Forbes' Andy Greenberg has a piece today profiling someone who calls themself Kuwabatake Sanjuro, the founder of the website Assassination Market.
We mentioned murder-for-hire websites in TLDR #5, but to recap, they're places where strangers can put bounties on the heads of real people, bounties supposedly fulfilled by anonymous internet assassins. Right now, the bounty on Ben Bernanke is at nearly $75,000. Greenberg explains how verification works on a site where the killers and their clients never meet:
Assassination Market asks its killers to create a text file with the date of the death ahead of time, and to use a cryptographic function known as a hash to convert it to a unique string of characters. Before the murder, the killer then embeds that data in a donation of one bitcoin or more to the victim’s bounty. When a target is successfully murdered, he or she can send Sanjuro the text file, which Sanjuro hashes to check that the results match the data sent before the target’s death. If the text file is legit and successfully predicted the date of the killing, the sender must have been responsible for the murder, according to Sanjuro’s logic. Sanjuro says he’ll keep one percent of the payout himself as a commission for his services.
I have to say, I honestly don't know how to write about this story.
The skeptical part of me is pretty sure these markets are a scam. Assassination isn't the kind of service that lends itself to public advertisements or to trusting people based on their online reputations. And the fact that the website specifically promises to go after high-profile politicians adds to its unlikeliness. Viewed in that light, Assassination Markets is just another place where a fool and his bitcoin are soon parted.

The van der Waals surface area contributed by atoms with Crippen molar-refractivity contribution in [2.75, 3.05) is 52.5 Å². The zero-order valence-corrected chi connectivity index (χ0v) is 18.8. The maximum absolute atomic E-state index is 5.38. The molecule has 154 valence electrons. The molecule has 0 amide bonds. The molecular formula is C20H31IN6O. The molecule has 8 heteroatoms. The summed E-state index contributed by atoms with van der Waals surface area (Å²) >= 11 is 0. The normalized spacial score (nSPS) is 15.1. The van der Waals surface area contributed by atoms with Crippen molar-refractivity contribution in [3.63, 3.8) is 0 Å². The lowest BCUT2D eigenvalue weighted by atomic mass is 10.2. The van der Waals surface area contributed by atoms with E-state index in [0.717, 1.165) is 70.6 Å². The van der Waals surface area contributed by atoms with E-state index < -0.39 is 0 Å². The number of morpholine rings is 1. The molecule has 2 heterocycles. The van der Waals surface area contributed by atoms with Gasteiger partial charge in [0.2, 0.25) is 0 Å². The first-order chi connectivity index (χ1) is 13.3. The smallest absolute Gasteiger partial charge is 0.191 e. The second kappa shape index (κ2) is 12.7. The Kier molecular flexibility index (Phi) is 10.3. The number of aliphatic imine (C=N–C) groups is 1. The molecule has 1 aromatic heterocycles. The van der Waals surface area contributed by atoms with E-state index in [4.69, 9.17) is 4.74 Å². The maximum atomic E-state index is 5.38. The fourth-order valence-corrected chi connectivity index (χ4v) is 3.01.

And yet, these kinds of stories - about an enormous but hypothetical idea that will likely never be realized - can get real very quickly. To take a recent example, the idea of the Silk Road, when it was introduced, seemed completely preposterous to me. Yes, it was technically possible for people to buy and sell drugs online. But who, beyond a tiny fringe, would actually use it? Of course I was wrong - the site ran successfully for two years before being shuttered.
Another example: when OTM first interviewed Julian Assange back in 2009, Wikileaks seemed like a big idea that would go nowhere. Bob had a long interview where he pressed Assange on the potential consequences of his "publish everything" ethos. Producing that interview, I privately wondered whether it made sense to push Assange so hard on the what-ifs of his site leaking possibly dangerous information. After all, it wasn't as if he'd get the opportunity.